I've been told (though in the context of boats) basically "always", and 'especially with dissimilar metals'.  And if I'm assembling something I expect to stay for years, I try to remember to put a dollop (a precise measure to be sure) on the bolt before threading it in.

It doesn't seem to be discussed much in astronomy, yet almost everything is stainless to aluminum, sometimes to stainless, and often in heavy humidity and dew, and often left outside (though I do not). 

So for example: The bolts holding the saddle to the DEC plate on the AP1100 -- a bit of grease?  What kind if so?  I have some Lubriplate I have been using, but I confess when I put the 1100 together I was changing it so often I did not bother.  Now that it is somewhat stable, should I just remove each bolt and add a dollop?  Or a half-dollop?

Or, being southern, should I use bacon grease?  It works for most things, keeps my arteries from rusting.

The idea of course being to ensure that down the road nothing has seized, and also reduce corrosion.

Is there a best practice we should be following? 

Am I over-thinking it and it just doesn't matter? 

Linwood


ap@CaptivePhotons.com
 

Roland: 

> I'm more oriented towards Mediterranean so i always use Olive oil (extra Virgin of course!).

Well, for me it's time of day.  Mornings are bacon, evenings are Olive.

And I guess night time for astronomy it is teflon impregnated.  So I better make sure the sautéed spinach is cooked before midnight.

More seriously, based on Christopher, it sounds like it's never harmful to add a bit.  The whole dissimilar metal chemistry thing is a bit of a mystery; I understand why things happen, but not what for which metals. Thanks.    

It's really sad how much cloudy nights gives one time to wonder about things.  I mean now, I am wondering if Olive and Bacon grease would mix well for fried chicken.  :) 


Christopher Erickson
 

For me, the keto diet means olive oil and vinegar for the salad dressing and bacon bits in the huge salad! Along with boiled egg, black olives, green olives, nuts, seeds, lotsa green leafy stuff, three kinds of cheese and a bunch more.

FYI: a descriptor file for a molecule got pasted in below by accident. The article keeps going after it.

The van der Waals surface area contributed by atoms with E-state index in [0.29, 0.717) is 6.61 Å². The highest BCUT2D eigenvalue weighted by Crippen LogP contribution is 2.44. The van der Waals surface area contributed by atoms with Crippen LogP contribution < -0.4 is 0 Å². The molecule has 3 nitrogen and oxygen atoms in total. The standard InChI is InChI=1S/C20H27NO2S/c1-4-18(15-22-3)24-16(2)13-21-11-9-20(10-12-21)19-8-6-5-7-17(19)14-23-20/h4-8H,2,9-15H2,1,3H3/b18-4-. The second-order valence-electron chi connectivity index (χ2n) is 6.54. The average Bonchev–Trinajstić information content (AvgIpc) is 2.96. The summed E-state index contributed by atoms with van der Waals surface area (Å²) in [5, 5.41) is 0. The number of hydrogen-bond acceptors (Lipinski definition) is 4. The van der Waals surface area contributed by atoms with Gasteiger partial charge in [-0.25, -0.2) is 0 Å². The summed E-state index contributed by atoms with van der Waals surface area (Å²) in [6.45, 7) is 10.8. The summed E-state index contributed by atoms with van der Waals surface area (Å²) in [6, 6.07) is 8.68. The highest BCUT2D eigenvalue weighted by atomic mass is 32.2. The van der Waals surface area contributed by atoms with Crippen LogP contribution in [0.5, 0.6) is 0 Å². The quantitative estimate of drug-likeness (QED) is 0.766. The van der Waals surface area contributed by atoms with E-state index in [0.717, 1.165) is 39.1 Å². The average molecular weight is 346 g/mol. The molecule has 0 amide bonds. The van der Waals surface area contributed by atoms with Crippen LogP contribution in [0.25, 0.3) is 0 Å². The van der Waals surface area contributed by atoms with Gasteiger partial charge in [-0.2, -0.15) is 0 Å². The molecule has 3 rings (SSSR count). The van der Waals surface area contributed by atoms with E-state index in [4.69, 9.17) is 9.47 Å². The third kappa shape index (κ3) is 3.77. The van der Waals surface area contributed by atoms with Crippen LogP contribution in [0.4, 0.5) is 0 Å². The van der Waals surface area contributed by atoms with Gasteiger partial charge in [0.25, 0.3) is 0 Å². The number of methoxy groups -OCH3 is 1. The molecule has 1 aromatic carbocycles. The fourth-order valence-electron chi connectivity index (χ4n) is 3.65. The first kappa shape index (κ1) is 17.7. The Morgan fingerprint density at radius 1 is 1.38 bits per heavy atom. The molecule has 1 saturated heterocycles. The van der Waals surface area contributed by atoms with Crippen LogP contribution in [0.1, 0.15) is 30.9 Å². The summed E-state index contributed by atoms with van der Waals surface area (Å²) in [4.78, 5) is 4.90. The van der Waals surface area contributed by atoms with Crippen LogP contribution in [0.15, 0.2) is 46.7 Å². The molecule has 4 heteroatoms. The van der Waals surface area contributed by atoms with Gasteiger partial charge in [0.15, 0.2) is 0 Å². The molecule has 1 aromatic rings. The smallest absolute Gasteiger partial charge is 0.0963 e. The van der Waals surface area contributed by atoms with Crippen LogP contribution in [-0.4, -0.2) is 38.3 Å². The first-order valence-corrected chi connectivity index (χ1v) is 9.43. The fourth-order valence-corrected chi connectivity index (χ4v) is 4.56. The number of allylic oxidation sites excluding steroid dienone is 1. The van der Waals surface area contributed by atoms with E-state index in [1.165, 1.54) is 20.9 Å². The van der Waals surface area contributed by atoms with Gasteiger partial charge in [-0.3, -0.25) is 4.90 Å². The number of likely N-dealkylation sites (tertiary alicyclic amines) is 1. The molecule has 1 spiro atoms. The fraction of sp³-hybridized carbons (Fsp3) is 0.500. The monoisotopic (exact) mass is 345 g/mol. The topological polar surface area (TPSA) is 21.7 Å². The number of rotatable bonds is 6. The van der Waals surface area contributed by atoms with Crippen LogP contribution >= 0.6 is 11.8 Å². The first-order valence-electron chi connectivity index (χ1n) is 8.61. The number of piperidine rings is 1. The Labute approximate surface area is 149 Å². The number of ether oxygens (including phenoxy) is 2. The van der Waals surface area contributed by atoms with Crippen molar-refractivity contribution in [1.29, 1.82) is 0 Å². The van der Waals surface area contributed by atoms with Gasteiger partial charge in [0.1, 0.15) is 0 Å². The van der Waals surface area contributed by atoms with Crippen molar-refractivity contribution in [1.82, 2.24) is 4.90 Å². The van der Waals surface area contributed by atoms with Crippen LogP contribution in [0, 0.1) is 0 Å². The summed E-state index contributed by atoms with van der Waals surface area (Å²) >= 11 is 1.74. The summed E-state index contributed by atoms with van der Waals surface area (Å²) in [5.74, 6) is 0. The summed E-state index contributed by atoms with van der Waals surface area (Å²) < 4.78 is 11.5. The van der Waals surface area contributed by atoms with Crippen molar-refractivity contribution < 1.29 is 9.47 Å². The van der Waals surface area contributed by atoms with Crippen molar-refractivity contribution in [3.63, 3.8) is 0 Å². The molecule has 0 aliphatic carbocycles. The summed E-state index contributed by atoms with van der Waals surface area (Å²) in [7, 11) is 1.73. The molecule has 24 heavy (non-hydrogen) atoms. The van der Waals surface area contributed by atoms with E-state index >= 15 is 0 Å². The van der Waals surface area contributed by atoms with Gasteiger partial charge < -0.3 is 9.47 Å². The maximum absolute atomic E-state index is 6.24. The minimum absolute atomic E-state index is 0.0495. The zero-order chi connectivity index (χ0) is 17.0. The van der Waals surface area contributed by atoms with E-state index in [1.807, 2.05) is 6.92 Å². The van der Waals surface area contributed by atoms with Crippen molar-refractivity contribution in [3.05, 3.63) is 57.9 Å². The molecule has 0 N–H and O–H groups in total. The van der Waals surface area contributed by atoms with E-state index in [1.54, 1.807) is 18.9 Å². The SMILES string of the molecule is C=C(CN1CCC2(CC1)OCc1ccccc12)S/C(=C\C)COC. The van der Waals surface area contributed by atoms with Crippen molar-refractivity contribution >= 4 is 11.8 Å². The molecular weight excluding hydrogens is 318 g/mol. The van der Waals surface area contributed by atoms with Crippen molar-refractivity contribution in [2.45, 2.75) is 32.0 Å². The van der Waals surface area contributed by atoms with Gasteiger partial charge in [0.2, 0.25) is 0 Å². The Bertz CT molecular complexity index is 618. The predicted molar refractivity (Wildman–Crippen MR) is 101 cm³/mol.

Metallurgy is an entire science all to itself. Most metal and metalloid formulas oxidize in some way or another. Some combinations create electrolysis. When machined, some tear instead of being smoothly cut. Some chatter very easily when cut. Some require very high speed cutting, lots of pressure and lots of special cutting oil. Some are fine at low speed cutting. Some don't need any cutting oil at all. Some are tempered by heat and cooling processes, others are softened. Some can be pounded into different shapes, some would prefer to shatter. And some of the ones pounded into different shapes will mostly-return to their original shape when cooled. Some will return when heated. And all of them have different coefficients of thermal expansion. And wildly different melting points. There is one, gallium, that has a melting point just below human skin temperature. Put a cube of it in your hand and watch it melt. Some are toxic. Some are not. Some we don't really know for sure.

And titanium is really crazy stuff. And amazingly difficult to manufacture and work with. Processing titanium from raw ore even requires the titanium go through a gaseous state before being re-solidified and processed/refined further.

And all flavors of stainless steel (various formulas, different applications) still rust (oxidize.) It's just that the rust layer is usually only several molecules thick and is generally transparent.

At various times in the past I have tried to talk Roland into making us a super compact, travel "Mach10" out of titanium and other exotic materials. Price being no object. 

Let's just say I now know what Roland's "evil eye" expression looks like.